(g) selecting by audio signal switching means a signal pair, constituting the processed stereo signal pair, chosen from the following group: (1) the input stereo signal pair, (2) a first modified stereo signal pair consisting of the firstmodified A-channel and B-channel signals, and (3) a second modified stereo signal pair consisting of the second modified A-channel signal and the second modified B-channel signal;

whereby selection of signal pair (2) introduces a modification of the input stereo signal comprising symmetrical additive cross-coupling in a high frequency range for increasing perceived stereo imaging, and symmetrical subtractive cross-couplingover a full frequency range for enhancing ambience effect, and selection of signal pair (3) introduces a further stereo signal modification comprising frequency-selective polarity inversion and a predetermined proportion of asymmetrical cross-couplingfor enhancing ambience effect as perceived at asymmetric and off-speaker-axis listening locations.

24. The signal processing method as defined in claim 23 comprising the further step of:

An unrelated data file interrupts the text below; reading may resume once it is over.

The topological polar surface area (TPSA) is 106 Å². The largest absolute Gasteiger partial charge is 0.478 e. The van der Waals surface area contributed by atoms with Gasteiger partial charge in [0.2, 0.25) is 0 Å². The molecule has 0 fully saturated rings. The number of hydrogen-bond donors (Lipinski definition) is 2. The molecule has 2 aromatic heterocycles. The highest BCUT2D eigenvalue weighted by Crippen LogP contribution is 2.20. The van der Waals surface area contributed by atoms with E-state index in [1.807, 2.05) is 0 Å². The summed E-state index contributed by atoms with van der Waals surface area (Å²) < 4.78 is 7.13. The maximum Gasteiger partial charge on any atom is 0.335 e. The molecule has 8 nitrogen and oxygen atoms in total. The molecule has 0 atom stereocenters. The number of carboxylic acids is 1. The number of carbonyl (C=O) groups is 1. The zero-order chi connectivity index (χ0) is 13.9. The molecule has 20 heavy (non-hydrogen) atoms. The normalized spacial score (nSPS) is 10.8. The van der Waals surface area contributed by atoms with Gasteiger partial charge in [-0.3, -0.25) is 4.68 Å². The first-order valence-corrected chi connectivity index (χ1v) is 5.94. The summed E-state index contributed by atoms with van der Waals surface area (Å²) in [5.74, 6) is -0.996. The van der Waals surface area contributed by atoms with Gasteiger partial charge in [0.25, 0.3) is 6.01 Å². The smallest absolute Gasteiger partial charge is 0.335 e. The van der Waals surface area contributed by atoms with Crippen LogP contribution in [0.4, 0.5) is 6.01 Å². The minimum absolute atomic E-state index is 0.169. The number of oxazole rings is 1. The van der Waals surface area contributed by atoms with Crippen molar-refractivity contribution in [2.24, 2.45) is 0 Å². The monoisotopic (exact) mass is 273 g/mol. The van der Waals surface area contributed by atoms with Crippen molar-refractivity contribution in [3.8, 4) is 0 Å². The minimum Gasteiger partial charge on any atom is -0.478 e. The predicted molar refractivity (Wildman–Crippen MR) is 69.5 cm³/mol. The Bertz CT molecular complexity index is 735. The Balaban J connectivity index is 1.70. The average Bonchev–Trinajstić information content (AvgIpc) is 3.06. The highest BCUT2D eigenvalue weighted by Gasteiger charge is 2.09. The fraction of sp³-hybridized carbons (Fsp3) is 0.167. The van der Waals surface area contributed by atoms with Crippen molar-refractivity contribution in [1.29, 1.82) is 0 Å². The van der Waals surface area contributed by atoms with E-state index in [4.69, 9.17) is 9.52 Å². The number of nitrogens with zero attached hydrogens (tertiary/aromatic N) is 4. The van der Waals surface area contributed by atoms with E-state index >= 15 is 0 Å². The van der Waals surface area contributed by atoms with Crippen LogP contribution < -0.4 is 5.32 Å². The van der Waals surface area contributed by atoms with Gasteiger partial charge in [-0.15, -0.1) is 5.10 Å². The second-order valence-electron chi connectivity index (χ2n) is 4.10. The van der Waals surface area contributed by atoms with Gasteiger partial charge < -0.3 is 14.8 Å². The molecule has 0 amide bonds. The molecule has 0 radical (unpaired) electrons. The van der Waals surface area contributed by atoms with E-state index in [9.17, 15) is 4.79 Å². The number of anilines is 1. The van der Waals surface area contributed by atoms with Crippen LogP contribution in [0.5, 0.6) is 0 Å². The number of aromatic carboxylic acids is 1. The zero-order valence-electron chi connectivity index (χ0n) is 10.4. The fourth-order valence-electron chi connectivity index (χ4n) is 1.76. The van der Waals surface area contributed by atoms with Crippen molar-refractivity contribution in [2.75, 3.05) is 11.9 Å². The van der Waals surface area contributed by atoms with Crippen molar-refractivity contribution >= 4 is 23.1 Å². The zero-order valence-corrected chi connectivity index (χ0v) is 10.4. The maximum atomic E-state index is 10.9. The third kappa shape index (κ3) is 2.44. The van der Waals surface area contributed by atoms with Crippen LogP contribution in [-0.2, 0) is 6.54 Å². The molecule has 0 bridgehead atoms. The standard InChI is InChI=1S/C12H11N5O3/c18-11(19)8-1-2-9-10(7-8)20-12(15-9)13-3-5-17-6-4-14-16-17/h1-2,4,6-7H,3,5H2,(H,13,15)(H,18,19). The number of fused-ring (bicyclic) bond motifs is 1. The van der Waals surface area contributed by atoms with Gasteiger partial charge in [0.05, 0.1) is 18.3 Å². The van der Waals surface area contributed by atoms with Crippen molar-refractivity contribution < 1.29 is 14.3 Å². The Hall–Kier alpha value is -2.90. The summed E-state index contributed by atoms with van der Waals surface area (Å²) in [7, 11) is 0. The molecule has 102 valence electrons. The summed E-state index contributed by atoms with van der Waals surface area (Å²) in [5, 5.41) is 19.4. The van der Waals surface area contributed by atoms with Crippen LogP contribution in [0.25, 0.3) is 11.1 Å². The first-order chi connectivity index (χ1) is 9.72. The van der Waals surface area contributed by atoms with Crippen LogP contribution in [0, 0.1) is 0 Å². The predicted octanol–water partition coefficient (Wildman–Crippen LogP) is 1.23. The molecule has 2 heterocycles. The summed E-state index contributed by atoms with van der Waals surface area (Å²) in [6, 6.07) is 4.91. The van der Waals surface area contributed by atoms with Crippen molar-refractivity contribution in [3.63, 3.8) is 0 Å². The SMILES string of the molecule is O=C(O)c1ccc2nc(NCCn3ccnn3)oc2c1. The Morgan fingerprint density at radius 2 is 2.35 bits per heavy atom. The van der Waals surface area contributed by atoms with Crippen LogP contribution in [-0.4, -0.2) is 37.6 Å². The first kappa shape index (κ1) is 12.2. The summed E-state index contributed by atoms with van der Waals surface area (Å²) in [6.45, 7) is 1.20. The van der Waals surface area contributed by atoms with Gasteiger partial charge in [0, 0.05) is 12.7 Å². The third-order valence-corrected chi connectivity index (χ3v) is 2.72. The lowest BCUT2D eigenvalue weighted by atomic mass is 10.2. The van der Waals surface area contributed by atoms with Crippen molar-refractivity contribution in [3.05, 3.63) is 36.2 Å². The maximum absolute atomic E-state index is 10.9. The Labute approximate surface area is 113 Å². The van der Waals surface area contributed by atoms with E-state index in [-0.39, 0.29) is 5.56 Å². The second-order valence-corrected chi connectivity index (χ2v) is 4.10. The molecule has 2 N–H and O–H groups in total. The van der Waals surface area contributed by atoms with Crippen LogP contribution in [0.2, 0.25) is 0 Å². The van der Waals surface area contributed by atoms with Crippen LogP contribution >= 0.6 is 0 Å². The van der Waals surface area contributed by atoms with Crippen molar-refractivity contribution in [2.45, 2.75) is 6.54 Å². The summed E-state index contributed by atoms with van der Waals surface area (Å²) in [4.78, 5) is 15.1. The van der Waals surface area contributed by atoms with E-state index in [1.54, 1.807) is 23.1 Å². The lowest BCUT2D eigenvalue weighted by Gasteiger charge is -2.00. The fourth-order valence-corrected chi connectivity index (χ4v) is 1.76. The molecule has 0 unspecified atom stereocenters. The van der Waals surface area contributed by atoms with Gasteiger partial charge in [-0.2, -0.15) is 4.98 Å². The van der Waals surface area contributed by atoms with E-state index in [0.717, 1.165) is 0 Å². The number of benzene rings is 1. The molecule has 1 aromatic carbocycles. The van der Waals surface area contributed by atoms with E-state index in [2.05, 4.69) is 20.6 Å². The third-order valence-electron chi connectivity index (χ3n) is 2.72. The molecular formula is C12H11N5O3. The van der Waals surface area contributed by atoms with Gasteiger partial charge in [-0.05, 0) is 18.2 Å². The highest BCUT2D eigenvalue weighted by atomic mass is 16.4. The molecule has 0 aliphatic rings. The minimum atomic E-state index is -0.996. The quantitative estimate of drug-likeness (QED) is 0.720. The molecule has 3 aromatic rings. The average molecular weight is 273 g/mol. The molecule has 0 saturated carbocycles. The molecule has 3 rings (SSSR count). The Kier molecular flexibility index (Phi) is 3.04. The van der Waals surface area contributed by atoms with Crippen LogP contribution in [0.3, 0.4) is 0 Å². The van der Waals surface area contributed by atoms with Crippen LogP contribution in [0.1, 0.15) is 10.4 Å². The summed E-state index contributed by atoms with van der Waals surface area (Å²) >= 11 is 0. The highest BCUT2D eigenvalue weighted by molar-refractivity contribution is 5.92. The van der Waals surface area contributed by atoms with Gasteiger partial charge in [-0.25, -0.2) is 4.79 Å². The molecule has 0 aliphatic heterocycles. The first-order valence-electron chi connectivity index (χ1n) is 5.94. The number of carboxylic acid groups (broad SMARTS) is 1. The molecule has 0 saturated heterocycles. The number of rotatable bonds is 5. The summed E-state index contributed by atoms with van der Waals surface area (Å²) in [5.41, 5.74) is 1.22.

(h) applying the stereo signal pair selected in step (g) as input to a pair of audio power amplifiers driving stereo loudspeakers.
Description: FIELD OF THE INVENTION

The present invention relates to stereophonic audio reproduction and more particularly it relates to audio processing circuitry for enhancing stereo imaging and ambience effects in confined listening environments, such as in vehicles, wherecompensations are needed for inter-aural amplitude, polarity and frequency response differences, and differences between left and right channel sound ambience as perceived at listening locations which are non-central relative to the stereo loudspeakers.

BACKGROUND OF THE INVENTION